The always-excellent Shmuplations has translated a 2011 interview about the creation of classic NES game Rockman, known in the US as Mega Man, and its sequel. It's a great depiction of the creative process relating to game development.
Nintendo's Famicom (the Japanese counterpart to the NES) launched in Japan three decades ago this week. Ars Technica and NintendoLife have posted tributes and history lessons of this console.
The blog of video game journalist Jeremy Parish,
ToastyFrog GameSpite TeleBunny.net, has four in-depth, stage-by-stage, exhaustive examinations of classic 8-bit game design: Castlevania, Castlevania II, The Legend of Zelda, and Castlevania III. They are required reading for prospective game designers. (Complete links inside. Mega Man fans, look here.) [more inside]
Here are fan-translated Game Center CX (previously) Episodes on YouTube: #1: Atlantis No Nazo, #2: Challenger, #3: Ghosts 'N Goblins, #4: Konami Wai Wai World, #5: Metroid, #6: Solomon's Key, #7 & #8: Prince of Persia: Part 1 - Part 2, #9: Mega Man II, #10: Super Mario 3. Much more after the break.... [more inside]
Chris Covell translated a Japanese social studies book about the making of Super Mario Bros. 3.
Today is the 25th anniversary of the release of The Legend of Zelda. Celebrate by learning about some of its oddities or watching some commercials!
Merry Christmas from lostlevels.org: An unreleased beta of The Legend of Zelda! Videos showing it off: 1, 2, 3. Cutting Room Floor has documented the differences from the release version.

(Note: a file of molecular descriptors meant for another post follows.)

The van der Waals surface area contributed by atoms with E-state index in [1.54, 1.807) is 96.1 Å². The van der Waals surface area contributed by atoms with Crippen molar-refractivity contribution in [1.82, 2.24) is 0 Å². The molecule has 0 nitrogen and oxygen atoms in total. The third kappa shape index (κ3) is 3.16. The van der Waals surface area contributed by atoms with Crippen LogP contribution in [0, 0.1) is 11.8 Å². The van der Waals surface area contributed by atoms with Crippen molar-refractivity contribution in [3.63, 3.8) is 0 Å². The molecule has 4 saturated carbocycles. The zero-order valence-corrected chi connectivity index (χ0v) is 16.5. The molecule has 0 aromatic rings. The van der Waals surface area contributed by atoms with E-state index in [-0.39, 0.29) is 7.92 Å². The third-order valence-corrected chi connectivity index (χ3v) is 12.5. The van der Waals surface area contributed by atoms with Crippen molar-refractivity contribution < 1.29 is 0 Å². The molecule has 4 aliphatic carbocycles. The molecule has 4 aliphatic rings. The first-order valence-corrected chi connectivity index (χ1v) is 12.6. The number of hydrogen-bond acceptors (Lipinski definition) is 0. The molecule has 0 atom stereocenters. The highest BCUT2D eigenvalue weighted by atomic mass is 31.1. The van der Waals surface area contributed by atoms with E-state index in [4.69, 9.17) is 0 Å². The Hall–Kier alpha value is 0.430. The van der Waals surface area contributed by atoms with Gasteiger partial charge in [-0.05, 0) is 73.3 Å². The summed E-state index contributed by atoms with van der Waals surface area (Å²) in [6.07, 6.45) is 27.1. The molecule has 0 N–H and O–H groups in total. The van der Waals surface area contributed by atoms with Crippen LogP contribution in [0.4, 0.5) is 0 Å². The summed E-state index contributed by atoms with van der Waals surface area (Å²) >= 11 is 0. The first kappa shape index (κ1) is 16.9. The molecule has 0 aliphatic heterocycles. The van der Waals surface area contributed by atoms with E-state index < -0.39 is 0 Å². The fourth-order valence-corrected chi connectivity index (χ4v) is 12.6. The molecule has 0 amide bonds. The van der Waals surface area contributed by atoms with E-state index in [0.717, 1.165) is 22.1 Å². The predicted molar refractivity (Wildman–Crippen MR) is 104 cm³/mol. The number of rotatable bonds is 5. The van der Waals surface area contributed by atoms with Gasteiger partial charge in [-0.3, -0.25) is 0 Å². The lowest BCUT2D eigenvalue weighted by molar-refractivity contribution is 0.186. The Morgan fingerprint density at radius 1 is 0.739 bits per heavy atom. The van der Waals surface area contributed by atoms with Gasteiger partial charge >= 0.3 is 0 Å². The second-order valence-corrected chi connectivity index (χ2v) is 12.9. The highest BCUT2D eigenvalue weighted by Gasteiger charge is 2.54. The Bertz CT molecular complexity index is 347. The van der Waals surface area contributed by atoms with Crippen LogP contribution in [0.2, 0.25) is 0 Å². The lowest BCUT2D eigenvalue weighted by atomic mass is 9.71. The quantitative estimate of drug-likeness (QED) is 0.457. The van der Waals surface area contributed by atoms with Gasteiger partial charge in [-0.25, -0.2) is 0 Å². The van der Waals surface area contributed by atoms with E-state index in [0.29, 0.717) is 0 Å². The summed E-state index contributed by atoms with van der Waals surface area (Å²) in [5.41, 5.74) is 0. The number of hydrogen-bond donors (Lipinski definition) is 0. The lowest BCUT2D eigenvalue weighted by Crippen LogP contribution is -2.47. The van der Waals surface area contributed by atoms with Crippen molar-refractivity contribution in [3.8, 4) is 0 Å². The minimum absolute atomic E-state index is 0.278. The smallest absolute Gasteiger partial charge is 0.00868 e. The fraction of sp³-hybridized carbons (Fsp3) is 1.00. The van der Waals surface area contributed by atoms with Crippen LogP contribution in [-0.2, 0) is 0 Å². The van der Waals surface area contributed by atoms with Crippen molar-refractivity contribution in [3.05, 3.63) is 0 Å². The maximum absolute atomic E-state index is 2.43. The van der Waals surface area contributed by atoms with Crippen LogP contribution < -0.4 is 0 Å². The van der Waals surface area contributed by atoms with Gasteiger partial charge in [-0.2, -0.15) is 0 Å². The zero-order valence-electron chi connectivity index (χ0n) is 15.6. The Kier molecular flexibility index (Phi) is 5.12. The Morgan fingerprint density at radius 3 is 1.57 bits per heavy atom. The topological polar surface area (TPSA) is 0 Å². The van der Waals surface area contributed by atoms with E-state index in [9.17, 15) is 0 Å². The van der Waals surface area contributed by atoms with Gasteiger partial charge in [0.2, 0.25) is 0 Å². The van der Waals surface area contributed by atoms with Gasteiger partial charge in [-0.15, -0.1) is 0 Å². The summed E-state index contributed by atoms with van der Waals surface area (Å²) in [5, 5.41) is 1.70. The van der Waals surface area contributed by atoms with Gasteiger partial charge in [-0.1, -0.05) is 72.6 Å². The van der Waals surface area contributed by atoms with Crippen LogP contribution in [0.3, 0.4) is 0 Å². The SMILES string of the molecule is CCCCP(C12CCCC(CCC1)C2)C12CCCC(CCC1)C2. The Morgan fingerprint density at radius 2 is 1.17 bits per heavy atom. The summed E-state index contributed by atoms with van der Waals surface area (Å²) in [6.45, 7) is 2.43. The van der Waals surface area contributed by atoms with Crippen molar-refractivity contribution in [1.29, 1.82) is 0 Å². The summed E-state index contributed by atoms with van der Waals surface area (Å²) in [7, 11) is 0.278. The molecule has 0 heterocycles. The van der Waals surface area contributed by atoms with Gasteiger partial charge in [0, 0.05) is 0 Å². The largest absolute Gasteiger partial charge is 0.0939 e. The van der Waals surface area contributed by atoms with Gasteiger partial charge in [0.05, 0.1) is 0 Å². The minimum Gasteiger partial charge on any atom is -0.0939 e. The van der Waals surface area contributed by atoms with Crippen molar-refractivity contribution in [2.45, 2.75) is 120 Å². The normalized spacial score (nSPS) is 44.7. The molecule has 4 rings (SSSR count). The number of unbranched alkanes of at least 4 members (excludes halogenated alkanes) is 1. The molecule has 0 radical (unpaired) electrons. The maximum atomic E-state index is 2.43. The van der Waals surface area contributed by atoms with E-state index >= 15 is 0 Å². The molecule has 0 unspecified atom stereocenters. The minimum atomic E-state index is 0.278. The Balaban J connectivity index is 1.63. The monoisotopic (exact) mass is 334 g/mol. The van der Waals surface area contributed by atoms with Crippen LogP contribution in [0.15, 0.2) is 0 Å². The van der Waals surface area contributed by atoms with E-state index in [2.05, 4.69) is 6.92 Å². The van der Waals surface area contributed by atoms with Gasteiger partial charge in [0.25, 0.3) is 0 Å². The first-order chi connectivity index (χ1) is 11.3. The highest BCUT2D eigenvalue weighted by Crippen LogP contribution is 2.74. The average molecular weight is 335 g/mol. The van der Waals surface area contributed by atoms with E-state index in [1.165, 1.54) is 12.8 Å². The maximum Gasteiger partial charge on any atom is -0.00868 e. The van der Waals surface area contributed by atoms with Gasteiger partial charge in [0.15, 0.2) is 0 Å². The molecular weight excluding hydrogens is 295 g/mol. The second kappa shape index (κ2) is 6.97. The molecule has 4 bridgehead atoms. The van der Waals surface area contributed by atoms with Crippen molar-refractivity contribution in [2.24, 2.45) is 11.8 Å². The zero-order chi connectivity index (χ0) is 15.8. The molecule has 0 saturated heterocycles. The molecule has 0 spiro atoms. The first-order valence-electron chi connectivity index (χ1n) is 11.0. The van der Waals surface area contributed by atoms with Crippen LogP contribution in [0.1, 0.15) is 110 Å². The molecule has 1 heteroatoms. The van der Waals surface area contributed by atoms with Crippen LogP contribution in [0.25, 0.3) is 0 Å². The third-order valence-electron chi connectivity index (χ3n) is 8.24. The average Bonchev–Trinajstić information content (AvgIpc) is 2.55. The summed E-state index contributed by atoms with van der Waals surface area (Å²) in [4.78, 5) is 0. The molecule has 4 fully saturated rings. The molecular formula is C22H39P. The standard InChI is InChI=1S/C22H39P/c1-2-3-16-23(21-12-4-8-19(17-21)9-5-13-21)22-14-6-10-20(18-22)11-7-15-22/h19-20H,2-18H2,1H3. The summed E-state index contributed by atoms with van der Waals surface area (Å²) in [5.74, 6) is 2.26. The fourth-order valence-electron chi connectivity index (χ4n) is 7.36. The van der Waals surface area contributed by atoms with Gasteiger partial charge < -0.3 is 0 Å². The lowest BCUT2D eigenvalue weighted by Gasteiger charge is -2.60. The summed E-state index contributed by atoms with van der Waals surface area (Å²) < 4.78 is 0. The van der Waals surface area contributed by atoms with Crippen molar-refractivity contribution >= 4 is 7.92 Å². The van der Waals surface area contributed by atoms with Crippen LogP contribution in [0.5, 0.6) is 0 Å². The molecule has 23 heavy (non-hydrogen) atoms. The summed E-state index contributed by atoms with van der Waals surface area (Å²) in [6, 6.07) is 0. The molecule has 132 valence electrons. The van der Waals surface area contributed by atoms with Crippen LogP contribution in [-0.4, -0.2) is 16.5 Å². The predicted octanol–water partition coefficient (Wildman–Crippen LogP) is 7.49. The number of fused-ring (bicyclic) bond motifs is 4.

Chrontendo is a video podcast in which a guy systematically described and discusses every Famicom/NES game released. Currently up to 33 episodes and counting, and covering hundreds of games. [more inside]
September 13, 2010 marks the 25th anniversary of the original Japanese release of Super Mario Bros, featuring the return of everyone's favorite sailor, Popeye. That's not right, he's the Italian carpenter, Mario. Wait, now he's a plumber with a brother (named Luigi Mario), and they're not normal, they're super! And they're fighting to save Princess Peach Toadstool from an angry ox king, who became the stubborn but cute turtle Bowser. [more inside]
Takeshi no Chousenjou may be the hardest videogame ever written. With a title screen warning that it was "created by somebody who hates videogames" (actually writer/actor/director/comedian Takeshi "Beat" Kitano) "Takeshi's Challenge" forces gamers to endure such tasks as singing karaoke for an uninterrupted hour and holding a single button for four straight hours. Players who endure to the end are rewarded by having to hit the final boss 20,000 times. If you don't speak the language, you might be able to enjoy the game as a Japanese precursor to Grand Theft Auto, but those who understand it more fully see it as "a videogame that riffs on human disappointment for as many hours as the player is willing to search for redemption." Warning: last link contains possible spoilers for Mother 2 and some of the Metal Gear Solid games.
Mario Adventure - SMB3 hacked into an entirely new high-quality game
His name is Mr Freetime, he has 2,967 copies of Moero!! Pro Baseball for the Famicom. He knows how to use them.